Wrestling for My Life by Shawn Michaels:
I’ve already written before about how Shawn Michaels is one of my personal influences, so it’s not a surprise I picked up his newest biography. Sadly, it’s not one I can widely recommend. Michaels, a born-again Christian, wrote this book primarily to demonstrate examples of how to integrate Christianity into one’s life, with him only using professional wrestling stories to demonstrate how his Christian values informed his work. If you’re a wrestling fan, you won’t find many new behind-the-scenes stories, and if you’re deeply religious, you probably won’t care about the wrestling content.
The Brief and Wondrous Life of Oscar Wao by Junot Diaz:
I decided to read this on the recommendation of multiple friends. It’s not the kind of book I’d typically read. It’s fiction that very much feels like it was written to be read by humanities majors (flowery descriptions, written in the style of specific character voices instead of a distant narrator). “Oscar Wao” is the story of a Dominican family that moves to New York City, and a reflection of the family’s ancestry in their dictator-destroyed homeland. The first half lays a lot of the character groundwork. The second half of the book picks up the pace and visceral-ness. The flashbacks to the brutality of the Dominican Republic and the emotional scars left on those who escaped and their descendants did resonate with me by the end.
The Sun Also Rises by Ernest Hemingway:
I hadn’t read Hemingway before and probably won’t again, considering I was told that “The Sun Also Rises” was the place to start. The story, about a group of young, upper-middle class friends traveling Europe together in the 1920s, doesn’t feel like it goes anywhere. The characters don’t really feel deeply developed either, so what you’re mostly reading is a period piece about the post-World War One “Lost Generation”. I do like Hemingway’s writing style, which is succinct with dialogue that finely balances being timely and modern. Sadly, for an author and book touted as a classic, I did not find the writing style original enough or the message profound enough to earn its status.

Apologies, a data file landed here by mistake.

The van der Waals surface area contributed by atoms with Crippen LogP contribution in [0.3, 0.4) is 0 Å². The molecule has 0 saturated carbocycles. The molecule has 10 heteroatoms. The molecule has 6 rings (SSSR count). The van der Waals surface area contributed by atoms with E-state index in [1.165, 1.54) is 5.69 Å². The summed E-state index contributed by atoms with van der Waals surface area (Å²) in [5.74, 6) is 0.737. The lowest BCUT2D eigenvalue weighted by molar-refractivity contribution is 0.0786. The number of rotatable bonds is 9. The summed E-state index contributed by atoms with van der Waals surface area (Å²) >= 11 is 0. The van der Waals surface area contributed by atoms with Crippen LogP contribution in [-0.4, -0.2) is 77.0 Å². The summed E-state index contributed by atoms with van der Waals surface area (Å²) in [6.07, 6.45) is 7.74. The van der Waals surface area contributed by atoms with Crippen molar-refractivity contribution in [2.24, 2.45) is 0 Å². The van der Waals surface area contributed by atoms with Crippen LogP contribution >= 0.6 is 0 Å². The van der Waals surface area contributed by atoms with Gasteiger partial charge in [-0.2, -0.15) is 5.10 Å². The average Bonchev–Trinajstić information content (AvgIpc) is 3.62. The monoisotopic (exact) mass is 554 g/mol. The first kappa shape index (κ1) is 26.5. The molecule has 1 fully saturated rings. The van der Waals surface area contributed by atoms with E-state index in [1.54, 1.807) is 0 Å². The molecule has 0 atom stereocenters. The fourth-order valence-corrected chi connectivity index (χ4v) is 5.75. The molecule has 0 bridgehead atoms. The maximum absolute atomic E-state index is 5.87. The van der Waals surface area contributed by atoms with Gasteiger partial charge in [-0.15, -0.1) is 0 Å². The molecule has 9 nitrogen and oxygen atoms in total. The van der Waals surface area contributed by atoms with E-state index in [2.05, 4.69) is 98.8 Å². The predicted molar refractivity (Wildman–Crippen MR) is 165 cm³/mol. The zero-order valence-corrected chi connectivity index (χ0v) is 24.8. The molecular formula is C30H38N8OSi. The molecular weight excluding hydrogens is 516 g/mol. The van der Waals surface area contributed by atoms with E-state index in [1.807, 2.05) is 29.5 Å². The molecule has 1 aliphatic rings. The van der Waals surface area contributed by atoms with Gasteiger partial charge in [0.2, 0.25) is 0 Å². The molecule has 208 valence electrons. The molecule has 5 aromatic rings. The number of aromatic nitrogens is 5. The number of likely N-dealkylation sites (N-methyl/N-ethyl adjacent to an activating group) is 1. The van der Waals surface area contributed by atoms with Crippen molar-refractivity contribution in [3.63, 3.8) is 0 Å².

Modern Romance by Aziz Ansari:
I got a Kindle for Christmas, so maybe my first foray into e-book reading influenced my enjoyment of this book. I zoomed through “Modern Romance” in a couple of nonstop, multi-hour sittings. Ansari uses a surprisingly large amount of academic research, combined with his own comedy material, to explain how dating works for the millennial generation. This includes the rise of texting, dating apps, and economic uncertainty. If you’re a fan of Aziz’s standup, his Netflix show “Master of None”, or Tinder, you’ll probably enjoy this.
What to Think About Machines That Think by Edge Magazine and edited by John Brockman:
The 2015 Edge magazine question: “What do you think about machines that think?”. In order to answer this question, I think you have to answer three derivative questions: One, how do you define what is a “machine”? Two, what does it mean for something “to think”? And three, is what you answered in question one capable of doing what you described in question two?
The hundreds of intelligentsia who provided Edge with essay responses gave a whole span of answers to all of these. There’s no specific conclusion, just a lot of food for thought about the future of machines, humanity, and our intertwined fates.
How Google Works by Eric Schmidt and Jonathan Rosenberg:
One of the better business books I’ve read, the former CEO of Google and one of its top leaders speak on a variety of topics based. Interestingly, and no surprise given Google’s numerous awards, the first chapter is on company culture and following chapters on hiring and communication emphasize that people management is a primary task of creating a great company. The other chapter subjects (strategy, decision-making, and innovation) are supported by having the right people and giving them support and room to do their jobs.